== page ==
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Experts defend law against face masks in HK

By Wang Mingjie in London and Prime Sarmiento in Hong Kong | China Daily Global | Updated: 2019-10-11 09:33

New rule legitimizes cause of protesters via preservation of their identity, analysts say

The claims that Hong Kong's recent but overdue law against face masks affects right to protest and violates its autonomy are ignoring facts and law practices, according to British and Australian analysts.

The Hong Kong Special Administrative Region, invoking the Emergency Regulations Ordinance, put into effect the Prohibition on Face Covering Regulation at the stroke of midnight on Friday night following months of escalating violence and vandalism by black-clad rioters.

Christopher Bovis, a professor of law at the University of Hull, pointed out the new law does not negate the right for peaceful demonstration, but "rather it ensures the right to associate, the right to protest and the right to demonstrate in a pluralistic and democratic system by legitimizing the cause of the protester and demonstrator through the preservation of his or her identity".

The mask, as a platform of anonymous demonstrations can easily lead to civil unrest and criminality, Bovis said, as the mask protects protesters by shielding personal identities and minimizing recurrent action by the government.

Salvatore Babones, associate professor, Faculty of Arts and Social Sciences, University of Sydney, said, "When protesters start dressing up as soldiers, that (becomes a) problem. Protesters shouldn't be wearing gas masks (and) helmets and carrying weapons like baseball bats and wrenches. That's not how you protest."

Hong Kong has been engulfed in unrestrained levels of destruction, extreme levels of public disorder and senseless violence largely thanks to fully masked protesters going away unpunished because of hardship in identification.

As a measure of government intervention, Bovis said, "The anti-mask law appears to be necessary to maintain law and order in a system which has not experienced such levels of unrest." And "it is not unreasonable to justify the principle of transparency and accountability during the exercise of the freedom to protest and demonstrate".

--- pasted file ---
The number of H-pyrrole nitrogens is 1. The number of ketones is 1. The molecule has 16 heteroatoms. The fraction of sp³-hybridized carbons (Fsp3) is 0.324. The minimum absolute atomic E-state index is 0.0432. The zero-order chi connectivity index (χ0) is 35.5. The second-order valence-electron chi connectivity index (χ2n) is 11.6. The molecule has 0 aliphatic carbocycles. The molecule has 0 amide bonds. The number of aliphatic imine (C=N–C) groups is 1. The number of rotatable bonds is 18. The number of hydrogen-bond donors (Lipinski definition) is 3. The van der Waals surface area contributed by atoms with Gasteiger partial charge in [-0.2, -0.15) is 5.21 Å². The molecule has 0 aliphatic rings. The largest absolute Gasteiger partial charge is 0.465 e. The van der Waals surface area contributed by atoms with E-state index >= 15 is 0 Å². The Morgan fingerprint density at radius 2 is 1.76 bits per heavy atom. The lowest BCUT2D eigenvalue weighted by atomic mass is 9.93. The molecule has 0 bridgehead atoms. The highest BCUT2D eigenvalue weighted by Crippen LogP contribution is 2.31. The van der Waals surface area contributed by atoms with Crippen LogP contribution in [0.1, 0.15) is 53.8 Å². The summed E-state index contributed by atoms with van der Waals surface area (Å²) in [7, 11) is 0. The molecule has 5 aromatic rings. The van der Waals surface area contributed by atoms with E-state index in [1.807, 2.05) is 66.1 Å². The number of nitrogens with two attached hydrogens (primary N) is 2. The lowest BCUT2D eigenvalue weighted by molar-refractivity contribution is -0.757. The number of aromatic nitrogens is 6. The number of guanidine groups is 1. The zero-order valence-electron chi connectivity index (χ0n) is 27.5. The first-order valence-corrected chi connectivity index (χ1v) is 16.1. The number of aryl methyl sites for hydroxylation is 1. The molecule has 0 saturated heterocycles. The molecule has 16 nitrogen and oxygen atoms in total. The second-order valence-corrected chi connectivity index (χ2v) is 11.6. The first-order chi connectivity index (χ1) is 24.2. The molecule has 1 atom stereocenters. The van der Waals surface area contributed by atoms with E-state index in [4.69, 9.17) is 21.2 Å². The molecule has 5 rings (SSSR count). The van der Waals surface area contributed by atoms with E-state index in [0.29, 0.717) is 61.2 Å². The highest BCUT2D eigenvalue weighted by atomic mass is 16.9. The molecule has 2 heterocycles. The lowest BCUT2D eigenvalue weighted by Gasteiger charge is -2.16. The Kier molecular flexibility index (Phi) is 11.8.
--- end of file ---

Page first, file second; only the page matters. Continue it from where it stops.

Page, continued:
Tom Fowdy, a UK-based political analyst who specializes in China and North Korea international affairs, said: "The fact that protesters are utilizing Hong Kong's legal system is a demonstration that the territory is overseen by the rule of law, irrespective of the result."

"This pours doubt on the claims of the protesters that the mainland is violating the region's autonomy," he said.

For months, the heavily masked protesters in Hong Kong are attacking local residents, posing risks to train tracks, ransacking public utilities, stores and restaurants at weekends, creating a fear of terror among residents and shutting down shops at busy streets.

"The law is overdue," said Martin Jacques, a British sinologist and senior fellow at Cambridge University's Department of Politics and International Studies. "Demonstrators should be accountable and take responsibility for what they do. Hiding behind a mask is the antithesis of responsibility. It is irresponsible."

"The Hong Kong SAR government is reacting in the way any authority in the world would in such circumstances," Fowdy said. "We must understand Hong Kong's legal system in the light of the fact that it's a British creation, rather than a product of China."

The emergency ordinance is derived from the 1967 riots in Hong Kong when trade unionists revolted against city authorities. It is the British who had endowed that in the legal system they had created in Hong Kong, he said. It was kept in force after July 1, 1997 and has been reviewed by the SAR's legislature on a couple of occasions.

The claim against its introduction "also seems to omit the fact that the anti-mask law is a very common legal procedure around the world," Fowdy said.

In a recent interview with BBC, Liu Xiaoming, China's ambassador to the UK, described the ban as "timely and necessary" and said "the purpose of this face mask ban is to stop the violence, to restore order, and to deter further violence".

The ambassador highlighted that there is a need to separate peaceful demonstrators from die-hard radicals. "I think the Special Administrative Region government decided to introduce the ban because the situation has escalated to a dangerous level," he added.

Liu said he has confidence in the Hong Kong SAR government and believes this ban will help to improve the situation.

Stephen Perry, chairman of Britain's 48 Group Club, one of those who helped to break the deadlock between China and the UK, said, "Violence in protest creates a risk for all. It needs to be put to one side."

Perry remains confident that Hong Kong can address the concerns of young people in Hong Kong arising from decades of separation from China.

"The successful development of the Greater Bay Area is the way forward to address these issues, but it is difficult to do that whilst violence remains," he said. "The young people are better advised to suspend their actions and give the Chief Executive time to work to produce progress."

However, Bovis also conceded that "the anti-mask law is bad for business" as "it creates a negative environment for Hong Kong's image of order and certainty, enterprise and investment".

Worse, it is the negative sides that are often highlighted.

"The Western media have a habit of portraying the authority in negative terms for addressing a situation they would otherwise not tolerate themselves," Fowdy said.

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Experts defend law against face masks in HK

(China Daily Global 10/11/2019 page3)

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